I don't bet,'' says Michael Jefferson-Brown. ``But I'd rather back a daffodil than a horse.'' He knows what he's talking about. His brilliant display today at the Chelsea Flower Show -- that horticultural bonanza that is once again multi-colorfully signaling to Londoners the onset of summer -- glows with daffodils, daffodils all the way.
But by the time Chelsea comes around each year, most British daffodils have ended their flowering season. So Mr. Jefferson-Brown has to run a slow race by cutting early the 10,000 blooms he prepares for Chelsea and putting them in cold storage.
``They musn't be too cold, though, or they'll freeze,'' he explains. ``And if they are too hot, they will flower too fast. It can be risky.'' He laughs. He has had occasional disasters with malfunctioning thermostats. But, as his immaculate array of flowers bears witness, he generally manages to reach the finishing post at just the right moment.
The show is open for four days only -- ending at 5 p.m. this Friday. The first day is traditionally reserved for members of the Royal Horticultural Society, which sponsors the show; Wednesday through Friday the show is open to the public.
Daffodils stand up well to the heat of the unbelievably crowded show, but to ensure continuing freshness Mr. Jefferson-Brown has a backup team of blooms at hand. His exhibit actually consists of 2,000 blooms, a steep bank of them, attractively arranged in bowls. This is his Silver Jubilee, the show that celebrates 25 years of successful trading.
If the word ``daffodil'' conjures up Wordsworth's famous lines about a ``crowd'' of them, all ``golden'' (or yellow, to be strictly unpoetical), then the Jefferson-Brown display demands a radical rethink. As well as yellow, modern daffodils have been bred into a considerable variety of colors -- white, orange, pink, lemon, salmon, and cream. Some, he claims, are even tinged with green, blue, or violet. Many are bicolors.
As for shapes, there are all kinds of doubles and singles, with trumpets narrow or wide, frilly, plain, or smooth; the cups are small or large; the petals pointed or rounded. Daffodil cultivars can look like anything from a half-scrambled egg to a strange rose to a -- daffodil.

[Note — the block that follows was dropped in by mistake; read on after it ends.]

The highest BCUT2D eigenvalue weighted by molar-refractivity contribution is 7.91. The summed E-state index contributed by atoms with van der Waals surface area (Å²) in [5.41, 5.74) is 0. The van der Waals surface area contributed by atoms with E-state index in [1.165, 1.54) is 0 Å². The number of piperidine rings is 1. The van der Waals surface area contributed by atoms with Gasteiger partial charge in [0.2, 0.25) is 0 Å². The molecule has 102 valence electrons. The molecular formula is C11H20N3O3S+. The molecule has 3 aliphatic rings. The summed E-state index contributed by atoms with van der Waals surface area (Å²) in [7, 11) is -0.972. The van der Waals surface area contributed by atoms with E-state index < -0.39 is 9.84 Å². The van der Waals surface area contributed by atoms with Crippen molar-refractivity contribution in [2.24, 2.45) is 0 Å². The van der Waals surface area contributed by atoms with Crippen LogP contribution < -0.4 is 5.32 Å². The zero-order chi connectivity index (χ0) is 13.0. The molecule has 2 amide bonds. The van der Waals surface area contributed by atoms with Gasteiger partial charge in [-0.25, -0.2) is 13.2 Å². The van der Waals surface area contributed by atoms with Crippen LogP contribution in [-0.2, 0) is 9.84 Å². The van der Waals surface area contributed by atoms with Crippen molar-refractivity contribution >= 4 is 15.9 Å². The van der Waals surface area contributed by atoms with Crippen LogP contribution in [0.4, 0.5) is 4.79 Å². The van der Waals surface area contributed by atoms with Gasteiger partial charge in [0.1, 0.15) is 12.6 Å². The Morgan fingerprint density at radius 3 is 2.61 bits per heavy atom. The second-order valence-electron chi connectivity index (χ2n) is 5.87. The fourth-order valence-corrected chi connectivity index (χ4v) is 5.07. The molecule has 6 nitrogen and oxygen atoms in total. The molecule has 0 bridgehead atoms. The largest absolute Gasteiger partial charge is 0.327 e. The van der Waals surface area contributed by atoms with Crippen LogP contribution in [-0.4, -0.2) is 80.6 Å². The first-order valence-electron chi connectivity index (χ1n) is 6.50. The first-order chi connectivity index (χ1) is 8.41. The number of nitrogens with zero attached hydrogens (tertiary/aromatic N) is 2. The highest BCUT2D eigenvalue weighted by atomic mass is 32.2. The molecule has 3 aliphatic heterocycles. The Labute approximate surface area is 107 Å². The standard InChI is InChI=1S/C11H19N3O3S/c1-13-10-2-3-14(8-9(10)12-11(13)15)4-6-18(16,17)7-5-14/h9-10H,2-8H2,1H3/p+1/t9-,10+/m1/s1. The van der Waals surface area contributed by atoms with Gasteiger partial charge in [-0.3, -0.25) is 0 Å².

Some of the oddest cultivars have a definite commercial value as novelties. ``People come up to my stand at Chelsea,'' Mr. Jefferson-Brown tells me, ``and point to a particular daffodil, saying, `That's horrible. I don't like that one at all. I'll have 20 bulbs.' ''
Among his personal favorites are some of the lemon-colored strains. ``But,'' he adds, ``I tend to favor whichever I'm looking at.''
His latest introductions include ``Hero'' (new in 1984), a tangerine-trumpeted ``departure,'' as he puts it, with ``good-sized flowers . . . held well up,'' and ``very smooth perianths of very deep gold,'' its ``slender trumpets gently opened at the mouth.'' So far, stocks of this one are small, and the price is consequently steep: 120 ($150) a bulb.
``I would be able to sell, this year, perhaps 10 to 15 bulbs of that one. I wouldn't want to sell more,'' he says.
``Tripartite,'' however, which he considers one of the most important daffodils he has introduced (it is new this year), is slightly less exclusive. Bulbs of this dainty late-flowerer cost 35 ($43.75) each. Mr. Jefferson-Brown calls it ``unique.''
It is multi-headed, with flowers of ``shining lemon gold'' with ``a split crown'' that is ``heavily lobed'' and ``laid almost flat on the petals,'' very quick growing. He expects it to become ``one of the standard kinds for gardeners'' and believes it will soon grow to be ``a 1 million stock.''